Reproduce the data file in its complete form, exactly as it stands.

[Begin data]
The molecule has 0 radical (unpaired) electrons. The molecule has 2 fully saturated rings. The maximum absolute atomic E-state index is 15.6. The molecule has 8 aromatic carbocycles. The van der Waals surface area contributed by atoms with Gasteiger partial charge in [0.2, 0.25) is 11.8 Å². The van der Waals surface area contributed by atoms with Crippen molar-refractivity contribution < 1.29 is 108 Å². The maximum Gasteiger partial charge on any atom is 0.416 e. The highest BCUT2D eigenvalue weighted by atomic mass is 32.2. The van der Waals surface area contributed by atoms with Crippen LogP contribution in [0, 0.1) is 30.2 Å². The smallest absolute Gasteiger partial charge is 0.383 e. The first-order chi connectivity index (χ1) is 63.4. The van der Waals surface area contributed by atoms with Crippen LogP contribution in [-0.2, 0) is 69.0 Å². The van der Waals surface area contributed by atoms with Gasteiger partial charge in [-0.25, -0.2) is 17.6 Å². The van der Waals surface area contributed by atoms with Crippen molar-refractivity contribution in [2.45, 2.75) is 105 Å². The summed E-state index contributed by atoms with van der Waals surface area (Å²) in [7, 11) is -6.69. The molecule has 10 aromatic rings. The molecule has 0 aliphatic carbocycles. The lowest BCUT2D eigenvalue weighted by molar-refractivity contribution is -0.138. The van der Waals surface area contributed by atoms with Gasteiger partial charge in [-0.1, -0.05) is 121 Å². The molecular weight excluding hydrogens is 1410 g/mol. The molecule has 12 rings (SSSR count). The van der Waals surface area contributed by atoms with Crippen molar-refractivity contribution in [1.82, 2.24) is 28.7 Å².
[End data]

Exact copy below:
The molecule has 0 radical (unpaired) electrons. The molecule has 2 fully saturated rings. The maximum absolute atomic E-state index is 15.6. The molecule has 8 aromatic carbocycles. The van der Waals surface area contributed by atoms with Gasteiger partial charge in [0.2, 0.25) is 11.8 Å². The van der Waals surface area contributed by atoms with Crippen molar-refractivity contribution < 1.29 is 108 Å². The maximum Gasteiger partial charge on any atom is 0.416 e. The highest BCUT2D eigenvalue weighted by atomic mass is 32.2. The van der Waals surface area contributed by atoms with Crippen LogP contribution in [0, 0.1) is 30.2 Å². The smallest absolute Gasteiger partial charge is 0.383 e. The first-order chi connectivity index (χ1) is 63.4. The van der Waals surface area contributed by atoms with Crippen LogP contribution in [-0.2, 0) is 69.0 Å². The van der Waals surface area contributed by atoms with Gasteiger partial charge in [-0.25, -0.2) is 17.6 Å². The van der Waals surface area contributed by atoms with Crippen molar-refractivity contribution in [2.45, 2.75) is 105 Å². The summed E-state index contributed by atoms with van der Waals surface area (Å²) in [7, 11) is -6.69. The molecule has 10 aromatic rings. The molecule has 0 aliphatic carbocycles. The lowest BCUT2D eigenvalue weighted by molar-refractivity contribution is -0.138. The van der Waals surface area contributed by atoms with Gasteiger partial charge in [-0.1, -0.05) is 121 Å². The molecular weight excluding hydrogens is 1410 g/mol. The molecule has 12 rings (SSSR count). The van der Waals surface area contributed by atoms with Crippen molar-refractivity contribution in [1.82, 2.24) is 28.7 Å².